I’m always wondering what to get my knitting friends for the holidays, and the Yarn of the Month Club would be a great gift. Each monthly box is $31.95 (US, includes shipping) and includes a custom dyed yarn by Paradise Fibers or other brands like MadTosh or Ancient Arts, a supporting pattern, a newsletter, a fun goodie, plus a 10% off regular-priced yarn purchase through Paradise Fibers. If you post pics of your yarn box on Instagram or Ravelry, you have chances to win Paradise Points that can be used for future purchases.

Thank you to Paradise Fibers, who sent me this box in exchange for my honest review.

Hungry For… Felt?

Check out this amazing convenience store made entirely out of felted objects! I get hungry just looking at the pictures! Original article here.

Artist Lucy Sparrow Opens an Entire Convenience Store of Handmade Felt Products in Manhattan 

If you have a late-night hankering for some felty gefilte fish or a bottle of fermented fabric, be sure to stop by 8 ‘Til Late, the newest temporary installation by British artist Lucy Sparrow known for her felt recreations of everyday objects. Located in Manhattan at The Standard, High Line, the bodega is filled from floor to ceiling with thousands of objects you might find at a typical corner store from breakfast cereals, a deli counter brimming with meats, frozen foods, and spirits—all made from felt and a bit of paint. And just like a real store, every last thing is for sale.

Over the last few years Sparrow has exhibited her felt objects in galleries and art fairs around the world including Art Basel, Scope Miami, and the New York Affordable Art Fair. 8 ‘Til Late is a companion piece to her 2014 installation in London titled The Corner Shop with a similar concept but with Eurocentric products. We have word that lines stretched around the block the last few days and every object in the store has since sold. While originally scheduled to be open through June 30th, the exhibition is ending early, specifically 10pm tonight. So if you’re nearby, now’s your chance. Maybe?

You can see the finer details of some 400 individual items from 8 ‘Til Late on Sparrow’s website.

Knitting in Code

My mom’s book club read a book called Snow Flower and the Secret Fan years ago. She saved it for me to read and it was one of those stories that stuck with me. Without giving the plot away, a 19th-century Chinese girl exchanges secret coded messages back and forth on a silk fan. It reminded me of knitting and how easy it would be to tuck secret messages into the knits and purls, just like knitters did during WWI and WWII. I came across an article recently on just that and wanted to share. We always knew knitters were clever! 😉 Original article found here.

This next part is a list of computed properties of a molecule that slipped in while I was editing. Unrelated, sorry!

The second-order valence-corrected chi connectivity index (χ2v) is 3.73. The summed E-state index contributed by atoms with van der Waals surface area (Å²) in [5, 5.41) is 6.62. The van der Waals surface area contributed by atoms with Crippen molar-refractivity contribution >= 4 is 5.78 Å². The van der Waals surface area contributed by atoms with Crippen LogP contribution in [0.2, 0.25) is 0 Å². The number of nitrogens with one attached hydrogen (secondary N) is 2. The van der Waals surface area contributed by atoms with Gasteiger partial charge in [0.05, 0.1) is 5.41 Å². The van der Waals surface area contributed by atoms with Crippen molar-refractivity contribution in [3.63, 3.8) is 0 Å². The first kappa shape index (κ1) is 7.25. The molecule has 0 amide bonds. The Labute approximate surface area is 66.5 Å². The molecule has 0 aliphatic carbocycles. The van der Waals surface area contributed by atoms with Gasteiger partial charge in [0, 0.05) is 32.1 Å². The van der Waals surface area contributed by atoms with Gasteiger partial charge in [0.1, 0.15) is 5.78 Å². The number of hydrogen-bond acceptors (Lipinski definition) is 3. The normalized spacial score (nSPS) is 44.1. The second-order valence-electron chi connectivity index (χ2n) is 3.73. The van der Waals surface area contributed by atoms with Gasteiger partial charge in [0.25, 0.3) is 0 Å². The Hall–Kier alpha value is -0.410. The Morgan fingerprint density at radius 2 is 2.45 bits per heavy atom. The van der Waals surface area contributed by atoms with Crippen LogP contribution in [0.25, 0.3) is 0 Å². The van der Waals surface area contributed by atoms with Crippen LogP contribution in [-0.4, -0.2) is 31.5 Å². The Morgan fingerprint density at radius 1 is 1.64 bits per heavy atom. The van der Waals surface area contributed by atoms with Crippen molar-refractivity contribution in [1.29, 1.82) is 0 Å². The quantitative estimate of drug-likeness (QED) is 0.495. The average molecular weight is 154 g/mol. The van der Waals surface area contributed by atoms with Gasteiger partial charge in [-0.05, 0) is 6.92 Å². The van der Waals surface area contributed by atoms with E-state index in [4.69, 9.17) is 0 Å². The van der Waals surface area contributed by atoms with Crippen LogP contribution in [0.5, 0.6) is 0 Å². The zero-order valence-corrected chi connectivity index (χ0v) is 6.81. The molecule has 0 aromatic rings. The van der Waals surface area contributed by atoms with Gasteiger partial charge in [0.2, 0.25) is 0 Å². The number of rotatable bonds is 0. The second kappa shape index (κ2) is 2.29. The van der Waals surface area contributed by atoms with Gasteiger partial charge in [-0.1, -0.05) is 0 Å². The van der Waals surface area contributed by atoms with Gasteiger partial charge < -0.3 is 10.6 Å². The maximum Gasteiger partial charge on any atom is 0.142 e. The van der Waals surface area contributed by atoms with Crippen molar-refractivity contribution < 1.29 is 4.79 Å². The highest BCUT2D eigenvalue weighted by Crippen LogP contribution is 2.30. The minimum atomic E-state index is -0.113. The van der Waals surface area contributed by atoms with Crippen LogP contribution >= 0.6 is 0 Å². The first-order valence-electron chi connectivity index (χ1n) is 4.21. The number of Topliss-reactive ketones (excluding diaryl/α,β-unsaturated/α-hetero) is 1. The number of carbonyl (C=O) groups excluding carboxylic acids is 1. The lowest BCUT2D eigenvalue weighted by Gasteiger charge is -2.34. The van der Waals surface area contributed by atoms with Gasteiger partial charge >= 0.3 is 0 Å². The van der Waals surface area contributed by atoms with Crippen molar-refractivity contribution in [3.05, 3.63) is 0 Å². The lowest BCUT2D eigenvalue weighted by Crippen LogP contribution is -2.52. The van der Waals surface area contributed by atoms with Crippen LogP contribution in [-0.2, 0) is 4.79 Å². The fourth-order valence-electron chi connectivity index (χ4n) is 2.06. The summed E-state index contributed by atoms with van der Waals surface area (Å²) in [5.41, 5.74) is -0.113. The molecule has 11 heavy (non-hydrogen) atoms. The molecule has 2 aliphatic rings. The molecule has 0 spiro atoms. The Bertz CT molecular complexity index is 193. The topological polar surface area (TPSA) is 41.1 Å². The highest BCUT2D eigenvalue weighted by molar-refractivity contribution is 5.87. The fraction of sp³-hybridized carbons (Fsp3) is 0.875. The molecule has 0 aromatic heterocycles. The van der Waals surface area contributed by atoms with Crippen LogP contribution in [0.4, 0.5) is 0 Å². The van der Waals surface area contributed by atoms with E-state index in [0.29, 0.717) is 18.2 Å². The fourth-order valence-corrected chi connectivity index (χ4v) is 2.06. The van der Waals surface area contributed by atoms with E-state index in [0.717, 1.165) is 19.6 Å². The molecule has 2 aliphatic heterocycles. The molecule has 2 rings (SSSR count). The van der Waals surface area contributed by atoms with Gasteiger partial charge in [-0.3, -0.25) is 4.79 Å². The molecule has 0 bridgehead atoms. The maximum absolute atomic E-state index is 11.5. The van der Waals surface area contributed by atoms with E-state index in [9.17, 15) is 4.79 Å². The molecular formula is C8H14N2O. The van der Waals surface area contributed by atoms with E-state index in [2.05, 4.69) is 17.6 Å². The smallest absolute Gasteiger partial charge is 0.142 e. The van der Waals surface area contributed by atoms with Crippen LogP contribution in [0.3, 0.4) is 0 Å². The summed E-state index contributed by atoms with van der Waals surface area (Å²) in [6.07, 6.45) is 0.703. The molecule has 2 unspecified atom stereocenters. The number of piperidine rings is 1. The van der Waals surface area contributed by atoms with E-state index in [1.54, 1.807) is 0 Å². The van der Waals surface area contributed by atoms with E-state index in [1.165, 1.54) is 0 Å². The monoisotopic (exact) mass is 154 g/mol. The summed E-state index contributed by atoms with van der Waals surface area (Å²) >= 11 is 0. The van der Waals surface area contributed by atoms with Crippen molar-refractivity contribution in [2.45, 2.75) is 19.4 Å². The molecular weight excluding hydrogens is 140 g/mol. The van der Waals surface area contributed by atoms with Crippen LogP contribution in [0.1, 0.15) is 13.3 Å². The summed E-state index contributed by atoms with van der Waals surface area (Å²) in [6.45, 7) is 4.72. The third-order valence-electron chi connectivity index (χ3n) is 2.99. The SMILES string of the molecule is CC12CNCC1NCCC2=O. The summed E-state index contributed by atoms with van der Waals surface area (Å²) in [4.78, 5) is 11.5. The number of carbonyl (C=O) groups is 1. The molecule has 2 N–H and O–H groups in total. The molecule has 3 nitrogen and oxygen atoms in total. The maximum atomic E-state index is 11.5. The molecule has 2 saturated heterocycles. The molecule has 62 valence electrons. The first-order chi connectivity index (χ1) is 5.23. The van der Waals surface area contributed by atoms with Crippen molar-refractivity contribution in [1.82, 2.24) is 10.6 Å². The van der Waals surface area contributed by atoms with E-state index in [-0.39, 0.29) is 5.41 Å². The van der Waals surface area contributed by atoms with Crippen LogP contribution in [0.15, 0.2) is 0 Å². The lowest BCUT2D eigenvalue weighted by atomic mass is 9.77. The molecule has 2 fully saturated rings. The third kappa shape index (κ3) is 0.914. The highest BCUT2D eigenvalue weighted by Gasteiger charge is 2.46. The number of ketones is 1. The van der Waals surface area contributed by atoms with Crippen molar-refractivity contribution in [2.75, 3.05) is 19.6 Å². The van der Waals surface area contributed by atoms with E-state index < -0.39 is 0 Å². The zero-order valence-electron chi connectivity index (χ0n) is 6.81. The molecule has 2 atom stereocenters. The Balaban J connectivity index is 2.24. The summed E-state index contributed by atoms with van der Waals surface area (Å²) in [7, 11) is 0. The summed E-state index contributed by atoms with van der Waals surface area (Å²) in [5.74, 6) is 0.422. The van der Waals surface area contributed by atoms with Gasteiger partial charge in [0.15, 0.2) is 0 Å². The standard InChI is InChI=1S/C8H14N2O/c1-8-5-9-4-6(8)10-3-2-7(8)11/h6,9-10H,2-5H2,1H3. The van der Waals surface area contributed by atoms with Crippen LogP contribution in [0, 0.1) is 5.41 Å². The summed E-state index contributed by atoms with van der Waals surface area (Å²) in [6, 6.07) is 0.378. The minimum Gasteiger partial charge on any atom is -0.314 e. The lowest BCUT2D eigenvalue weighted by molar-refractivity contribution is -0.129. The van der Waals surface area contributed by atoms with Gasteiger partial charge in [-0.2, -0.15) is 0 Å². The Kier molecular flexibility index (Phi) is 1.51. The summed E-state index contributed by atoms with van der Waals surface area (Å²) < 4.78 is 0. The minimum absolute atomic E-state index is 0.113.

The Wartime Spies Who Used Knitting as an Espionage Tool

Grandma was just making a sweater. Or was she?

A woman knitting, Washington DC, 1941.
A woman knitting, Washington DC, 1941. LIBRARY OF CONGRESS/LC-USF34-014621-D

DURING WORLD WAR I, A grandmother in Belgium knitted at her window, watching the passing trains. As one train chugged by, she made a bumpy stitch in the fabric with her two needles. Another passed, and she dropped a stitch from the fabric, making an intentional hole. Later, she would risk her life by handing the fabric to a soldier—a fellow spy in the Belgian resistance, working to defeat the occupying German force.

Whether women knitted codes into fabric or used stereotypes of knitting women as a cover, there’s a history between knitting and espionage. “Spies have been known to work code messages into knitting, embroidery, hooked rugs, etc,” according to the 1942 book A Guide to Codes and Signals. During wartime, where there were knitters, there were often spies; a pair of eyes, watching between the click of two needles.

When knitters used knitting to encode messages, the message was a form of steganography, a way to hide a message physically (which includes, for example, hiding morse code somewhere on a postcard, or digitally disguising one image within another). If the message must be low-tech, knitting is great for this; every knitted garment is made of different combinations of just two stitches: a knit stitch, which is smooth and looks like a “v”, and a purl stitch, which looks like a horizontal line or a little bump. By making a specific combination of knits and purls in a predetermined pattern, spies could pass on a custom piece of fabric and read the secret message, buried in the innocent warmth of a scarf or hat.

Women in Berlin knitting for soliders, 1914.
Women in Berlin knitting for soliders, 1914. LIBRARY OF CONGRESS/LC-DIG-GGBAIN-18341

Phyllis Latour Doyle, secret agent for Britain during World War II, spent the war years sneaking information to the British using knitting as a cover. She parachuted into occupied Normandy in 1944 and rode stashed bicycles to troops, chatting with German soldiers under the pretense of being helpful—then, she would return to her knitting kit, in which she hid a silk yarn ready to be filled with secret knotted messages, which she would translate using Morse Code equipment. “I always carried knitting because my codes were on a piece of silk—I had about 2000 I could use. When I used a code I would just pinprick it to indicate it had gone. I wrapped the piece of silk around a knitting needle and put it in a flat shoe lace which I used to tie my hair up,” she told New Zealand Army News in 2009.